Hannah and Eyal Izrael founded Carmey Avdat, one of nine Israeli vineyards established along the path of the old wine and spice routes in the Negev Desert highlands. These farms have brought back to life ancient grape-growing terraces from a forgotten civilization.
They and eight other families were able to realize their dream of cultivating grapes and bottling wine with the help of the Wine Route Project of the Ramat Hanegev Regional Council, which provides the land and access to agricultural expertise.
Mother Nature helps, too: Wine grapes thrive on the winter flash floods in the Negev mountains, as well as the winter cold and summer dry heat.
“In ancient times, there were farms growing grapes for the wine industry in the city of Avdat, and there they found the remains of a winery and cellar,” Izrael tells ISRAEL21c.
“They’d harvest grapes in the nearby vineyard, put them on the backs of camels and bring them to Avdat, where they would stomp the grapes and store the juice in clay jars in big cellars underground to keep out the heat. They exported some to Europe and some to Petra, so this was actually a known wine region.”
The Izraels used to work for the Society for the Protection of Nature in Israel. After deciding to start a farm where they could also grow fruit and host guests in cabins they built, Eyal learned the art of winemaking at Ben Shoshan Winery on Kibbutz Bror Chayil and at the Soreq Winery in Tal Shachar. They began with Cabernet Sauvignon and Merlot grapes, harvested by hand.
“We are producing 6,000 bottles a year,” says Izrael. “We have also planted some Chardonnay, Petit Bordeaux, Vilana and Barbera grapes, and will start producing white wines this year for the first time.”
Kadesh Barnea Vineyard
The Kadesh Barnea Winery, the largest in Ramat Hanegev, produces more than 80,000 bottles annually under the management of founder Alon Tzadok, and his wife, Nira. Their son Gilad handles sales and marketing, while their other son, Yogev, and his wife, Eden, are the winemakers. The couple studied winemaking in Florence, Italy.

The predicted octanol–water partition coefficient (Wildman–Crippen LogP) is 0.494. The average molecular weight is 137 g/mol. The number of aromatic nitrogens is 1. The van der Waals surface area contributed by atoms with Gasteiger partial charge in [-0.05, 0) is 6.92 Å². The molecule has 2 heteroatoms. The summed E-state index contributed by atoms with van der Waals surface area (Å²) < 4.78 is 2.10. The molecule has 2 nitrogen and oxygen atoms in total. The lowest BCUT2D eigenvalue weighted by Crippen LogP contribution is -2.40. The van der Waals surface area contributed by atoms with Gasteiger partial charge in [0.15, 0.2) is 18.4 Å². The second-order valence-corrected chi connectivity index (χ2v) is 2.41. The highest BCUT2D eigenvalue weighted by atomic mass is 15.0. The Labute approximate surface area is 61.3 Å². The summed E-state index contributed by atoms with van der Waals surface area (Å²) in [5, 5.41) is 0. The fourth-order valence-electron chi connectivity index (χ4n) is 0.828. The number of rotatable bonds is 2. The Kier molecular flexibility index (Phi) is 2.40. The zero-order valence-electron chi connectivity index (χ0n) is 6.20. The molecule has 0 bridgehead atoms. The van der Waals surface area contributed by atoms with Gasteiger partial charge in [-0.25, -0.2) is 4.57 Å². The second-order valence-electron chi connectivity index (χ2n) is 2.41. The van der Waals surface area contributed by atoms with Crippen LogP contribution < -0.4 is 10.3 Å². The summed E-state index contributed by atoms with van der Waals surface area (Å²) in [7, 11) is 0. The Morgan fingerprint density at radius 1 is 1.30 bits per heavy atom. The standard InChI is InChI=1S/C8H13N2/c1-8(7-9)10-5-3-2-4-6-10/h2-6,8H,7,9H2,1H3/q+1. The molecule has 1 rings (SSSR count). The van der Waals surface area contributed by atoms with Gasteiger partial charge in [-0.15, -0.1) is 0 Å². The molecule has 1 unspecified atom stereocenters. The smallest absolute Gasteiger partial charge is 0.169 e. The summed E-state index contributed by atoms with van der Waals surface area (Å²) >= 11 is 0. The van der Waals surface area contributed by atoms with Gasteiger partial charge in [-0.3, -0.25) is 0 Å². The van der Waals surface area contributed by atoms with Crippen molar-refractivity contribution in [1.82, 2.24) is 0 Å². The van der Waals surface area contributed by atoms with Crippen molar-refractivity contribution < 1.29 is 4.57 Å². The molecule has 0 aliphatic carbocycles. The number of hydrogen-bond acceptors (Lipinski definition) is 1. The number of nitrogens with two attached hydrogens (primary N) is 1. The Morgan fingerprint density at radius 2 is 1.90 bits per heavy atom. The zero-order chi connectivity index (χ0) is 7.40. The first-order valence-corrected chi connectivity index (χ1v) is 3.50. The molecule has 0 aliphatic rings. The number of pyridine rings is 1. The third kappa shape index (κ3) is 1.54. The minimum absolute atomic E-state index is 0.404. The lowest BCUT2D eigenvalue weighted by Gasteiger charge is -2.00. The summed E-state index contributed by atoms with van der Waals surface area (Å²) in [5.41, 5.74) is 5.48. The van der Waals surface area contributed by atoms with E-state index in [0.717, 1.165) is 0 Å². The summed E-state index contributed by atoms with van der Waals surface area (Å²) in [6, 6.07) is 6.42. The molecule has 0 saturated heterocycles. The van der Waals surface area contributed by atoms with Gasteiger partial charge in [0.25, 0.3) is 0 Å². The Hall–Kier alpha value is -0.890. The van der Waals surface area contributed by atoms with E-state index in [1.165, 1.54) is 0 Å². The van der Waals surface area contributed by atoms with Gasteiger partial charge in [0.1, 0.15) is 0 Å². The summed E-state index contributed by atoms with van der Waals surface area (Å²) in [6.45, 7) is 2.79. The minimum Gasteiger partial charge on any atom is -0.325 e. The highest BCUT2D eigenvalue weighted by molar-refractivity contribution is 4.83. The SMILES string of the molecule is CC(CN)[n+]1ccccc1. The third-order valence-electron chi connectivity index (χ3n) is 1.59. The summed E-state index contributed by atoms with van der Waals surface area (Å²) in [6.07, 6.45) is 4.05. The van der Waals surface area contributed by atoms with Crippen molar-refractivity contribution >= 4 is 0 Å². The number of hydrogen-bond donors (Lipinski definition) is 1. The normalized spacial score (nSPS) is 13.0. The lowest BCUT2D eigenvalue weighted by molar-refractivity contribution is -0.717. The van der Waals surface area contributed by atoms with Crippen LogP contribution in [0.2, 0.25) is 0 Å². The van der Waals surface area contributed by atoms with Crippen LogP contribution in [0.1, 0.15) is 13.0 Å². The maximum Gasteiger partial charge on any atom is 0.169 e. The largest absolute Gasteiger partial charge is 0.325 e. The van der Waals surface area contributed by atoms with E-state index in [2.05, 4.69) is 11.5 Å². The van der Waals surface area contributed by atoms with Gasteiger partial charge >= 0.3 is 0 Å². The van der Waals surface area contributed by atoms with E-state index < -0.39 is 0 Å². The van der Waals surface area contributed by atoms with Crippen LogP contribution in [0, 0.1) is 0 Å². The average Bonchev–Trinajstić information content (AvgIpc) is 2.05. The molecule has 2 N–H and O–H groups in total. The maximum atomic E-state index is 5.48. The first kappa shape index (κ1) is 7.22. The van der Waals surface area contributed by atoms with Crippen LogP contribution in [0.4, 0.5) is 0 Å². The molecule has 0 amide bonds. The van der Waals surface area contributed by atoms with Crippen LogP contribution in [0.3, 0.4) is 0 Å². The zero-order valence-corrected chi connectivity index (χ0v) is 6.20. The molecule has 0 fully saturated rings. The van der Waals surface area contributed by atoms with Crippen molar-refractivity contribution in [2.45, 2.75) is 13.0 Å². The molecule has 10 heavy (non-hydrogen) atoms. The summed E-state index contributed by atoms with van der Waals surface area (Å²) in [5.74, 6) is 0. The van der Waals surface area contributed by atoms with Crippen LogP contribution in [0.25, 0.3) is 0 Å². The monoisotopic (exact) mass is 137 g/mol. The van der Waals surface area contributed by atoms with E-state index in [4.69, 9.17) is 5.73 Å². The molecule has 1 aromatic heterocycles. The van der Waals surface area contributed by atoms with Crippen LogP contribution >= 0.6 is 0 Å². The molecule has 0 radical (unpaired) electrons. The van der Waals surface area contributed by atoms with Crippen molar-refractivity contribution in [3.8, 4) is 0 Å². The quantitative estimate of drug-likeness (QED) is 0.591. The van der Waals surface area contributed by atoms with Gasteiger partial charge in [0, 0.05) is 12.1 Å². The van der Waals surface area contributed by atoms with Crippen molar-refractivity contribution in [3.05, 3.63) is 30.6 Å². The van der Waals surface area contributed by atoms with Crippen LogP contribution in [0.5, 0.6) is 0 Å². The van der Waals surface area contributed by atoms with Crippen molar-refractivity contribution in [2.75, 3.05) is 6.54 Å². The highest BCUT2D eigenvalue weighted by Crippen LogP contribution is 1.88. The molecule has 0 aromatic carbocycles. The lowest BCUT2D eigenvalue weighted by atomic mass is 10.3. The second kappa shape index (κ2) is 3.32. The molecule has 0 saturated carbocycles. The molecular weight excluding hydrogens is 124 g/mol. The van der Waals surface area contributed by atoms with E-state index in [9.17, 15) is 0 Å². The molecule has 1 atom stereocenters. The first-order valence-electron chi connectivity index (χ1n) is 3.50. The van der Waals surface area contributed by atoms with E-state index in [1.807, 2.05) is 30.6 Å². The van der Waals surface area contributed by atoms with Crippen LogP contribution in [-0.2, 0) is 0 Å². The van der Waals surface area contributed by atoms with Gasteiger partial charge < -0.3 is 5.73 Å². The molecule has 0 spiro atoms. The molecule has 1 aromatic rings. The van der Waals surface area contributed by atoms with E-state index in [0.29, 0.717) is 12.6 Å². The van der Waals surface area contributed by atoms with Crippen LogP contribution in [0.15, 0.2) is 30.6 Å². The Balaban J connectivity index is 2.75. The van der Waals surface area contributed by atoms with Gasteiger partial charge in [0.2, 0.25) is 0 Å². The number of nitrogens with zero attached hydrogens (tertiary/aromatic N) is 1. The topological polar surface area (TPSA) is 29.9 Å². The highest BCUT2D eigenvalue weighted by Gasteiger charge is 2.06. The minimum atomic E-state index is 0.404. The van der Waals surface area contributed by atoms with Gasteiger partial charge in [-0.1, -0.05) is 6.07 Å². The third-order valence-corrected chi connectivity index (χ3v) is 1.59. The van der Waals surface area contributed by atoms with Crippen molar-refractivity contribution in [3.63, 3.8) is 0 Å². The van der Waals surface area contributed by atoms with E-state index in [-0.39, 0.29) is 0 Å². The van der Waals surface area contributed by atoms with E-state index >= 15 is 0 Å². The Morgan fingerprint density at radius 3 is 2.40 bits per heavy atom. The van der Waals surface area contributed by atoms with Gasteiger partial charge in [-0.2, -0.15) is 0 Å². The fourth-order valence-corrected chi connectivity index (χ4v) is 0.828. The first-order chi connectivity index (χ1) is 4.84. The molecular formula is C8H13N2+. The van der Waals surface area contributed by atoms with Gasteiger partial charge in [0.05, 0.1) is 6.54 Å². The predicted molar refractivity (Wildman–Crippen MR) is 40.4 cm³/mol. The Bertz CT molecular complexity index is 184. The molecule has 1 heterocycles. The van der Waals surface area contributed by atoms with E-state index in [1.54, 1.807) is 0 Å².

They press their own grapes and others from area farms, producing varietals including Petit Verdot, Shiraz, Cabernet Sauvignon, Cabernet Franc, Mourvèdre, Sauvignon Blanc and Chardonnay. “All the grapes are from the desert because that’s what we believe in,” says Tzadok.
The wines are sold in the United States, and exports probably will be expanded to France and England.
Sde Boker Vineyard
Zvi Remak was born and raised in the San Francisco Bay Area, earned a degree in agronomy from California State Polytechnic University, and moved to Israel’s Kibbutz Sde Boker – the retirement home of first Prime Minister David Ben-Gurion — in 1980. For 13 years, he tended the fruit orchards.
“Sde Boker was based on agriculture for many years, but in the early 1990s the price of fruit had really dropped and there was an idea to try growing wine grapes in the brackish water we have in the area,” Remak tells ISRAEL21c.
“The brackish water experiment did not work, so we use freshwater,” Remak says. At the region’s agricultural R&D center, agronomists continue attempting to find a way to use the abundant and less expensive salty water for wine grapes, in cooperation with the nine area growers.
“We make a few thousand bottles a year,” he says. “I realized I wasn’t the first person to make wine in the area, and that was exciting, though it was difficult to start something new on a kibbutz especially when the wine industry was less developed. Everyplace has its own qualities and that’s what makes wine interesting.”
Israel 21c 1/10/13